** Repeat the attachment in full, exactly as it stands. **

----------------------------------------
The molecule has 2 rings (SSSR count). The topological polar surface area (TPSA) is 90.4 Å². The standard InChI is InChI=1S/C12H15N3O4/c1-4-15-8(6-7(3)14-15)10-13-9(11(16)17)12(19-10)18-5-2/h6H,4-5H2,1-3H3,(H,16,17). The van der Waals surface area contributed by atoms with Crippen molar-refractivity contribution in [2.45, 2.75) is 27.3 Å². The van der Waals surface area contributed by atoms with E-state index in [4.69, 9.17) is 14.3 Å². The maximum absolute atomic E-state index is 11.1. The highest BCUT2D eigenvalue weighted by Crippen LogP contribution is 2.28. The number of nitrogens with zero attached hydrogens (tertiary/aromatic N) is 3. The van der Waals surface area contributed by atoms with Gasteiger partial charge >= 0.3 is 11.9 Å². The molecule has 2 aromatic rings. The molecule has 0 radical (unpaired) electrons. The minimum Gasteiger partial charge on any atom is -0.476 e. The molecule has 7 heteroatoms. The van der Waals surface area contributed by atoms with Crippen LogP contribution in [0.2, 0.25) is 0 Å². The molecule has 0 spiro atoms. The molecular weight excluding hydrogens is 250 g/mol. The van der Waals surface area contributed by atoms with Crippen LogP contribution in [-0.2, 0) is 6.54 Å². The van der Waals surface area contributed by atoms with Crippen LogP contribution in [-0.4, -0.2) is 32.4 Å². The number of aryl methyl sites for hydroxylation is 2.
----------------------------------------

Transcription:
The molecule has 2 rings (SSSR count). The topological polar surface area (TPSA) is 90.4 Å². The standard InChI is InChI=1S/C12H15N3O4/c1-4-15-8(6-7(3)14-15)10-13-9(11(16)17)12(19-10)18-5-2/h6H,4-5H2,1-3H3,(H,16,17). The van der Waals surface area contributed by atoms with Crippen molar-refractivity contribution in [2.45, 2.75) is 27.3 Å². The van der Waals surface area contributed by atoms with E-state index in [4.69, 9.17) is 14.3 Å². The maximum absolute atomic E-state index is 11.1. The highest BCUT2D eigenvalue weighted by Crippen LogP contribution is 2.28. The number of nitrogens with zero attached hydrogens (tertiary/aromatic N) is 3. The van der Waals surface area contributed by atoms with Gasteiger partial charge >= 0.3 is 11.9 Å². The molecule has 2 aromatic rings. The molecule has 0 radical (unpaired) electrons. The minimum Gasteiger partial charge on any atom is -0.476 e. The molecule has 7 heteroatoms. The van der Waals surface area contributed by atoms with Crippen LogP contribution in [0.2, 0.25) is 0 Å². The molecule has 0 spiro atoms. The molecular weight excluding hydrogens is 250 g/mol. The van der Waals surface area contributed by atoms with Crippen LogP contribution in [-0.2, 0) is 6.54 Å². The van der Waals surface area contributed by atoms with Crippen LogP contribution in [-0.4, -0.2) is 32.4 Å². The number of aryl methyl sites for hydroxylation is 2.